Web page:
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The prayers and czardas of: Agnes Kutas.

The end of 1st year turned the spotlight on three Czech women singers (Or more precisely three women singers living in Czechia"), who seek and find inspiration in folk musik. Iva Bittova out-shone the acclaimed Netherlands blazers ensemble, and as they tried to get a grasp of her musik and Janacek's she gave them a lesson in spontenaity. At the request of the Partnership Foundation, Zuzana Lapcikova recorded an album about trees, Strom zivota [The Tree of Life]--and managed to breathe life into it with a highly individual folk mythology based on humility and a sense of deep connection with nature.

But these are two very well-known and even quite famous names, of course, and what is interesting Is that a new face is appearing beside theirs. It belongs to a woman who has already been living here for twenty years, but has not yet attracted so much attention. As her Internet page puts it, her music is "free of ingrating looks and fluttering eyelashes and seasoned with hot Hungarian paprika ... Her pieces are quite prayers, but sleeping in those prayers is a fiery czards, which when it wakes devours everything in reach ..."

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On a first meeting with the Hungarian from Brevnov Agnes Kutas, you may well be inclined to compare her with Iva Bittova. It's a comparison to which she is used. "It's very natural--I'm a woman, I sing and I accompany myself on the violin," she says. Both of them also have the blood of more passionate and fiery nations running in their veins. On the other hand, Agnes Kutas goes on to stress that "I love Iva Bittova, but I don't think that she's directly influenced me."

In her music she derives free inspiration from Hungarian folk music. Sometimes she simply sings in traditional style, or sometimes she simply uses a text to which she composes her own melody. At other times she borrows a particular motif, but then builds her own composition on it with her violin or viola, or even uses the text of one folk song with the melody from a completely different piece. For Agnes Kutas folk music is a building malerial, which she uses with complete freedom. Interestingly, however, she came to music quite late.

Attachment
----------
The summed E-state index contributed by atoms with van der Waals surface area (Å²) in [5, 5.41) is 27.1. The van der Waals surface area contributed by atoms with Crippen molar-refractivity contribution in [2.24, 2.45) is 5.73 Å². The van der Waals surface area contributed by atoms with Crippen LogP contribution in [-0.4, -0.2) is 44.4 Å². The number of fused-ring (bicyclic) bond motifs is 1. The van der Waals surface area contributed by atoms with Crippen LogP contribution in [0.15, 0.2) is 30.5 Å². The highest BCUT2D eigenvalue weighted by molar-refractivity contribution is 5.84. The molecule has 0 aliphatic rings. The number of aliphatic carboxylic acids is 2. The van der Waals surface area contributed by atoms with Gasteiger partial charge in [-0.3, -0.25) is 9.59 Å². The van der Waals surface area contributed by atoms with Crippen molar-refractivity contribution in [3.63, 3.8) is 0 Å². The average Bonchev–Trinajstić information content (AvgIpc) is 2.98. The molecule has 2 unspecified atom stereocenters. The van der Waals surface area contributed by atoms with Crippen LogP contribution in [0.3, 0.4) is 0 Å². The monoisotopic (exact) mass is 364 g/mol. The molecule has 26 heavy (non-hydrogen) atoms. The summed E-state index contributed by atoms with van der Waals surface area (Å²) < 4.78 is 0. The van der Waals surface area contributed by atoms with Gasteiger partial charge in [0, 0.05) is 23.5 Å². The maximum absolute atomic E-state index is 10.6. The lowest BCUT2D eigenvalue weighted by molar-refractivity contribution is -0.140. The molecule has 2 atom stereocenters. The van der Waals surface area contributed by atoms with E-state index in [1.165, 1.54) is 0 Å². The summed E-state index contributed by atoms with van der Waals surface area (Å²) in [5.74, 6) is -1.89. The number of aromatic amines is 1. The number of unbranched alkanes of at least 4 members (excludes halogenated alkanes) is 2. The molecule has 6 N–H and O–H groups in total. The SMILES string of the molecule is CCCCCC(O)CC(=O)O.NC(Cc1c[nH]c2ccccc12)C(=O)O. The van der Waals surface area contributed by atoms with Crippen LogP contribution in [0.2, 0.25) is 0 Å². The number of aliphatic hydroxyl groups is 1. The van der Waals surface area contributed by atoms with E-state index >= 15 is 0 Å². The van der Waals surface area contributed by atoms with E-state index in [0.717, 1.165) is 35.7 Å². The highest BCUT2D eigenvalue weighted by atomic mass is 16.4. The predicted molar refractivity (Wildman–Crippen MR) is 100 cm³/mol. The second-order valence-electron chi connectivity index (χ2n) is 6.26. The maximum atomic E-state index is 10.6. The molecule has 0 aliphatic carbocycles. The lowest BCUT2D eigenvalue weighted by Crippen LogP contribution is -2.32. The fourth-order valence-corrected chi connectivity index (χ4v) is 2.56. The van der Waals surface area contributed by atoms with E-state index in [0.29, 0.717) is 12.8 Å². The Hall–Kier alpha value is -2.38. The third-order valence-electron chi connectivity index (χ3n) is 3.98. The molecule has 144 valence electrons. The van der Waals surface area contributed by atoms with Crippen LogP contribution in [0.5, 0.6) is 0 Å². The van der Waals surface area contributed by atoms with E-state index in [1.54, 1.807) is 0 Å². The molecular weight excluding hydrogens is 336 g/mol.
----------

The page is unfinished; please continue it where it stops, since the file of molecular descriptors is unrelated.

Agnes Kutas decided to come to Prague when she was twenty one. Before that she had studied applied graphic art in Budapest, but it had failed to engage her. She turned to the idea of studying puppet theatre, but since there were no courses on the subject available in the Hungarian capital, she applied to the Prague department of stage design.

Not surprisingly then, her first musical performance was associated with the theatre. Live music was needed for a production of Gogol and Agnes let slip that she played the violin. Later she joined the Tuju theatre company, established by the stage designer Tomas Zizka, whom she later married. For their production of Kleopatra they created a whole music ensemble and Agnes wanted to add singing to playing. "When I asked in the group if they knew anyone who would teach me, they recommended Jana Lewitova."

She started to take lessons with Lewitova, and at the end of each lesson she was always supposed to have worked up some thing to sing, "1 was getting bored always singing the same songs, and so I started to look for others." Gradually she built up a repertoire by arranging folksongs and adding her own.

Her relationship with Jana Lewitova ceased to be just one of student and teacher, and the two musicians began to perform together. The results are recorded on the album Hale dite, for which Agnes also designed the jacket, but recently there have been very few joint concerts. "We try, but we are terribly badly organised people", Agnes confesses.